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Black R.I. students see high suspension rates

Brunt of out-of-school suspensions felt most severely by Ocean State’s black students

This series will explore the racial dynamics of Rhode Island’s school-to-prison pipeline. This story, the first of three, will look at the racial disparities present in the disciplinary decisions of R.I. public schools.


Stumbling late into class and hurriedly sliding into her seat, the high school student was reprimanded by her teacher with a well-known threat — tardiness would result in detention, and missing detention would lead to suspension. The student relayed the school’s policy to Young Voices ­— a nonprofit organization that advocates for a youth voice in policy — and they confirmed that suspending a student for missing detention is against state policy. Young Voices named the student when discussing her story with a news source. Rather than helping, drawing attention to the issue resulted in the student being intimidated by school officials and receiving disciplinary action for disrespect, according to Karen Feldman, executive director of Young Voices.


Such policies, which individual schools often administer on an ad hoc basis, contribute to the 17,944 high school suspensions issued by Rhode Island public schools in the 2012-2013 school year, according to data reported by the R.I. Department of the Education. But the use of suspension as a disciplinary tool starts even earlier for many students. The high numbers of suspensions at the elementary school level — where students are less likely to commit serious offenses than their older counterparts — drew the attention of an American Civil Liberties Union report released Feb. 19.


Rhode Island public schools issued approximately 17,000 elementary school suspensions between 2004 and 2012, according to the ACLU’s report, “The School-to-Prison Pipeline in Black and White.”


“That’s a huge number, given the size of enrollment in our state,” said Professor of Education Kenneth Wong.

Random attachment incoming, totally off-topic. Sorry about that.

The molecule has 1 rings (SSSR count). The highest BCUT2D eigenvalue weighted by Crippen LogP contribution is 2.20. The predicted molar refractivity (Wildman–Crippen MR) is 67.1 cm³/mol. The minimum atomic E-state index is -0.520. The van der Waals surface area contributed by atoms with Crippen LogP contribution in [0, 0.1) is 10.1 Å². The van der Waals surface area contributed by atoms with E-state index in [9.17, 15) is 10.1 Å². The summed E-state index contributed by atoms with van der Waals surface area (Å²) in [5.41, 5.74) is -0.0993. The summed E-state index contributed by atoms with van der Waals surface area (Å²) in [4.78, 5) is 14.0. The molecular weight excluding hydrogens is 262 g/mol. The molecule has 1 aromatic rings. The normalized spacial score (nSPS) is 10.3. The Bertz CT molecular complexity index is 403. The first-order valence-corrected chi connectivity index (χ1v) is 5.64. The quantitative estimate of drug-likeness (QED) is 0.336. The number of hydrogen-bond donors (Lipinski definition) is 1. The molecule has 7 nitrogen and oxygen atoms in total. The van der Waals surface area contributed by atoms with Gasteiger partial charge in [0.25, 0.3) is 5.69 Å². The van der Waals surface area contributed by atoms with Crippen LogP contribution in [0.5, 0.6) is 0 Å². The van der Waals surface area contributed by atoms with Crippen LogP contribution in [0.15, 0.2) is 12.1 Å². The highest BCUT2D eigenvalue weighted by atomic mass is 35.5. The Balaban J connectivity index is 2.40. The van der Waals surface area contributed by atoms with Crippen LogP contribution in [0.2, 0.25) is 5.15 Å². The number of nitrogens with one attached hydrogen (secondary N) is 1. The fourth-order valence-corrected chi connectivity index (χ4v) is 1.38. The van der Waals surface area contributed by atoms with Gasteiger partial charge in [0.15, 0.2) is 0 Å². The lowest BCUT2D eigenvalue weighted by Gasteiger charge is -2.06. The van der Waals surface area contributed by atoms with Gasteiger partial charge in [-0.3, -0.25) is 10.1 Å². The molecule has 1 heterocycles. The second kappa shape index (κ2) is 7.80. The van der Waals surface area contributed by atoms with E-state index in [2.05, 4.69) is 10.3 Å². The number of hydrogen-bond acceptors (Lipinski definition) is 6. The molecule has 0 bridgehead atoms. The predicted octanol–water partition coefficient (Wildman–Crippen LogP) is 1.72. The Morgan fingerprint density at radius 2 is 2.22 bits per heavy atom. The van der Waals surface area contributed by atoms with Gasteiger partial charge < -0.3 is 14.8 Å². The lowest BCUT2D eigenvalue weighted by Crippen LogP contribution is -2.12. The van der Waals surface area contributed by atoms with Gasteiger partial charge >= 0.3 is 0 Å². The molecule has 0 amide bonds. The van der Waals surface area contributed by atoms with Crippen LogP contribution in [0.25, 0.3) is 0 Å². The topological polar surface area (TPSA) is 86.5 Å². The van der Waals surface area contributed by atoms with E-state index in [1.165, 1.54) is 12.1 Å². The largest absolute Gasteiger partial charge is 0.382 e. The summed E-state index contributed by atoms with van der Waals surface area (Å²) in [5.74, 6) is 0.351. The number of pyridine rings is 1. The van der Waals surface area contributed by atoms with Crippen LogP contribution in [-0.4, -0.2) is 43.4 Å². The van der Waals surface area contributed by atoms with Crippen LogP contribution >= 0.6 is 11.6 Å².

Even more concerning than the total number of suspensions is the disproportionality of suspensions administered to black students. In the eight-year period studied, one of every six black students in the Rhode Island public school system received an out-of-school suspension compared to one in 16 white students, according to the ACLU. At the elementary level, black students are given suspensions six times as frequently as their white peers.


The data, collected from RIDE and published in past ACLU reports, also reveals that this racial disparity grows with regard to subjective offenses, such as “disorderly conduct,” “insubordination/disrespect”  and “obscene or abusive language toward a teacher or student.” In those cases, black students were “suspended 2.4 times as often as their representation in the population would predict,” the report stated.


“It starts in school and it certainly is incredibly toxic in school, but it’s something that perpetuates throughout an entire lifetime and really forces people onto the school-to-prison pipeline,” said Hillary Davis, policy associate at the ACLU of Rhode Island.


Suspensions can cause negative consequences even after the student returns to class, according to numerous national studies on the topic, including one by Providence Public School District psychologist Elizabeth A’Vant. Suspensions result in lost classroom time, which makes students feel disconnected from their school environments. This leads to increased dropout and juvenile detention rates.


Patrick Guida, chairman of the Council on Elementary and Secondary Education, explained that in-school suspensions are always preferable to out-of-school suspensions. Out-of-school suspension is more appropriate only if, “when the child remains in the school, it creates some additional risk either to that child or to another,” Guida said.